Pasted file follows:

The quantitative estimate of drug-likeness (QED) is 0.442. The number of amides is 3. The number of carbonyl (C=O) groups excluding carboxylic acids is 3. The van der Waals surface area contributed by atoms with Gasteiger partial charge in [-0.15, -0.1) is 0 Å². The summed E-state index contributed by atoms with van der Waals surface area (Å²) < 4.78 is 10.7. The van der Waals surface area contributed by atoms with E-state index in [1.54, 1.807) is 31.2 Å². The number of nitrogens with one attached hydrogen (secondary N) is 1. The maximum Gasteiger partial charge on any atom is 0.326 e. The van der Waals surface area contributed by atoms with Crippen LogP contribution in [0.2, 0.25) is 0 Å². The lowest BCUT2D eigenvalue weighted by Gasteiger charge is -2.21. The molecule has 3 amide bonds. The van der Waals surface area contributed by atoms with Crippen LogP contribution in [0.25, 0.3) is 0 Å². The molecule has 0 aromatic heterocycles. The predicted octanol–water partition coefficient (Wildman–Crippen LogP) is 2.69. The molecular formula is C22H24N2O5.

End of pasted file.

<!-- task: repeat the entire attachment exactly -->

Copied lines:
The quantitative estimate of drug-likeness (QED) is 0.442. The number of amides is 3. The number of carbonyl (C=O) groups excluding carboxylic acids is 3. The van der Waals surface area contributed by atoms with Gasteiger partial charge in [-0.15, -0.1) is 0 Å². The summed E-state index contributed by atoms with van der Waals surface area (Å²) < 4.78 is 10.7. The van der Waals surface area contributed by atoms with E-state index in [1.54, 1.807) is 31.2 Å². The number of nitrogens with one attached hydrogen (secondary N) is 1. The maximum Gasteiger partial charge on any atom is 0.326 e. The van der Waals surface area contributed by atoms with Crippen LogP contribution in [0.2, 0.25) is 0 Å². The lowest BCUT2D eigenvalue weighted by Gasteiger charge is -2.21. The molecule has 3 amide bonds. The van der Waals surface area contributed by atoms with Crippen LogP contribution in [0.25, 0.3) is 0 Å². The molecule has 0 aromatic heterocycles. The predicted octanol–water partition coefficient (Wildman–Crippen LogP) is 2.69. The molecular formula is C22H24N2O5.